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- ItemOpen AccessMaintenance Management Sourcing Routes and the Condition of Tertiary Institutions’ Buildings in Southwest, Nigeria(Faculty of Environmental Design and Management, Adekunle Ajasin University, Akungba Akoko, Ondo State, 2022-04) Faremi, O.J.Buildings are strategic infrastructures for the sustainability of tertiary institutions and as such, appropriate maintenance management approaches of insourcing or outsourcing maintenance activities are essential for the buildings to fulfil their functions. Hence, there is a need to examine the extent to which the condition of tertiary institution buildings is influenced by maintenance activity insourcing and outsourcing. Through a cross-sectional survey, data were gathered from 112 respondents from tertiary institutions across Southwestern Nigeria. Mean score and independent samples t-test were employed as statistical tools for descriptive and inferential statistical data analysis. The results indicate that 77% of building elements and systems maintained through insourcing are in good condition while 97% of those maintained through outsourcing are in good condition. The results further show that there is no significant difference in the condition of three out of the four categories of building elements and systems based on whether their maintenance activities are insourced or outsourced. The study concludes that building elements and systems that are maintained through outsourcing are in better condition than those maintained through insourcing. The study recommends training and retraining of in-house maintenance crew for tertiary institutions whose maintenance activities are majorly executed through insourcing.
- ItemOpen AccessSocial security and building collapse in Lagos state, Nigeria(2021) Israel, E. O.; Kukoyi, P. O.Urban settlements in Nigeria have witnessed many collapses of buildings. Evidence from some literature suggests that this has culminated in increased mortality in the country. Hence building collapse is a security challenge because it poses threats to the lives and property of not only individuals but also of the nation. The benefits of mitigating building collapse include, inter alia, increased human capital, adequate security of lives and property, health and safety of individuals. This study aims to identify and assess the effects of a building collapse on individuals and society. An understanding of these impediments provides an opportunity to develop strategies to eradicate this challenge. Quantitative and qualitative methods were used to address the objectives of the study. The findings revealed that stakeholders’ lack of commitment, ineffective implementation of construction codes and regulations are salient factors that contribute to the challenge. In addition, the menace of building collapse resulted in security challenges, loss of lives, investments, and ill-health of individuals. This study contributes to the existing knowledge by highlighting the significant socioeconomic effects of building collapse. Although the study is limited to Lagos State, the findings may be ‘generalizable’ to other states within Nigeria.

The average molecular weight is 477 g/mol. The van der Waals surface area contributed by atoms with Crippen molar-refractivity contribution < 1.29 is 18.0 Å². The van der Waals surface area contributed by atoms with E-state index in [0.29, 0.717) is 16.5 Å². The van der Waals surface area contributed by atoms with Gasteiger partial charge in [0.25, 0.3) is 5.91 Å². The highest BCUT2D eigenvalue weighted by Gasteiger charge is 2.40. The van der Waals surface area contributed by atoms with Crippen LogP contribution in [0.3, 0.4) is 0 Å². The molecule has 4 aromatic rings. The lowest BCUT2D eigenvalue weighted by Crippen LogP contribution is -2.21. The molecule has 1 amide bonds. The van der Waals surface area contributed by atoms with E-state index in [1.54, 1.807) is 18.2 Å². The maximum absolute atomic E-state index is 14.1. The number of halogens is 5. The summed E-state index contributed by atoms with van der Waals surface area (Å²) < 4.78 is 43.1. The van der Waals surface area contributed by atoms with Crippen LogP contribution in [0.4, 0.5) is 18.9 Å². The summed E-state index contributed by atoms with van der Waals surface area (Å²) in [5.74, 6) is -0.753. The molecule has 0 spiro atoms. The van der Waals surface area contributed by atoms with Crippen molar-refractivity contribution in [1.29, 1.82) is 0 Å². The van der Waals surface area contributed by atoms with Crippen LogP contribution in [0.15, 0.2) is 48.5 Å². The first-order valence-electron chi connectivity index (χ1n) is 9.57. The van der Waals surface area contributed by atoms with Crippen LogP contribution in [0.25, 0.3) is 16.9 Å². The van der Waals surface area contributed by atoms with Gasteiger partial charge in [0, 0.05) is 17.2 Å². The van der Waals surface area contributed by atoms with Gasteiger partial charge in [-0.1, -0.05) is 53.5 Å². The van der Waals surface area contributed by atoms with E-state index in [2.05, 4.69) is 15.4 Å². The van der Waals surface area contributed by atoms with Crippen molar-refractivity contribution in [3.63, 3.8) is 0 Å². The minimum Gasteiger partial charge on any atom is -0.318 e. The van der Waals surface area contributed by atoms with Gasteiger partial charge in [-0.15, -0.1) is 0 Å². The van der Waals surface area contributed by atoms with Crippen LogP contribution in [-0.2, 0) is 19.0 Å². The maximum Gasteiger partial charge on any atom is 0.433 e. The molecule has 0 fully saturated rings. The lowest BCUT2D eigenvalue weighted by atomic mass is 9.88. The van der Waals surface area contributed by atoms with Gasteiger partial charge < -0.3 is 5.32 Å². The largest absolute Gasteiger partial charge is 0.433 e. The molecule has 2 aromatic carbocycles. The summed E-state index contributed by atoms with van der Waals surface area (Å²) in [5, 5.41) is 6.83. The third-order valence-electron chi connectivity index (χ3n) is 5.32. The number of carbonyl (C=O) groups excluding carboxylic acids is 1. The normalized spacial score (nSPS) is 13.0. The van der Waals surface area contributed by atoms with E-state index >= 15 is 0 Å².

- ItemOpen AccessTowards Improving Project Performance Indicators in South African Construction Sector(2020) Adebowale, O.; Kukoyi, P.O.; Olagoke, I.M.; Ademola, B.: Despite myriad of research effort directed at improving the performance of construction projects, poor productivity, budget overruns, quality related issues, and schedule overruns have been recurring on most construction projects. As a consequence, time, cost and quality of construction, which are among the key project performance indicators (PPIs), have suffered poor performance in many construction project undertakings. While several studies have addressed these performance dependents parameters separately and collectively, the impact of political, environmental, social, technological, economical, and legal (PESTEL) related factors on the PPIs has however not been considered. The purpose of this study, therefore, is to identify PESTEL related factors, and further determine their impact on the PPIs in the South African construction industry. South African contractors, which are registered with the CIDB (Grades 5-9) were sampled and administered questionnaires to achieve the purpose of the study. The study determined that rework, poor planning, and inadequate training are most closely associated with poor performance of the PPIs. It is believed that addressing the areas of concern identified in this study would contribute to improved performance of the PPIs in South African construction, which would ultimately engender satisfaction of construction stakeholders.